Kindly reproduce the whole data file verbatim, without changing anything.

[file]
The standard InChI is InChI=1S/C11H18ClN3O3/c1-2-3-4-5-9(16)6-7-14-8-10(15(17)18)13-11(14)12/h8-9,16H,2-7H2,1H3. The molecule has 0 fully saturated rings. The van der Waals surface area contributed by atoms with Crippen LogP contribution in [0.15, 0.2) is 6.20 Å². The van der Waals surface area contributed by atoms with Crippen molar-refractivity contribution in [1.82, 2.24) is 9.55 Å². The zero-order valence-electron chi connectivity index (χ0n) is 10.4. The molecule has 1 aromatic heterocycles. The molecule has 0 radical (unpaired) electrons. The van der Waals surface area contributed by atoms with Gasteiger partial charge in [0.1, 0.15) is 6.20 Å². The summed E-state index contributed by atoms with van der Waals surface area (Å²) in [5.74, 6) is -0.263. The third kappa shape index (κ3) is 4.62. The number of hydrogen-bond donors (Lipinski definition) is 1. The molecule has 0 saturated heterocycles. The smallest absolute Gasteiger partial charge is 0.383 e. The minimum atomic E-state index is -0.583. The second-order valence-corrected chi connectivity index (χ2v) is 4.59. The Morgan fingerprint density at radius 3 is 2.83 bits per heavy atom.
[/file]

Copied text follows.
The standard InChI is InChI=1S/C11H18ClN3O3/c1-2-3-4-5-9(16)6-7-14-8-10(15(17)18)13-11(14)12/h8-9,16H,2-7H2,1H3. The molecule has 0 fully saturated rings. The van der Waals surface area contributed by atoms with Crippen LogP contribution in [0.15, 0.2) is 6.20 Å². The van der Waals surface area contributed by atoms with Crippen molar-refractivity contribution in [1.82, 2.24) is 9.55 Å². The zero-order valence-electron chi connectivity index (χ0n) is 10.4. The molecule has 1 aromatic heterocycles. The molecule has 0 radical (unpaired) electrons. The van der Waals surface area contributed by atoms with Gasteiger partial charge in [0.1, 0.15) is 6.20 Å². The summed E-state index contributed by atoms with van der Waals surface area (Å²) in [5.74, 6) is -0.263. The third kappa shape index (κ3) is 4.62. The number of hydrogen-bond donors (Lipinski definition) is 1. The molecule has 0 saturated heterocycles. The smallest absolute Gasteiger partial charge is 0.383 e. The minimum atomic E-state index is -0.583. The second-order valence-corrected chi connectivity index (χ2v) is 4.59. The Morgan fingerprint density at radius 3 is 2.83 bits per heavy atom.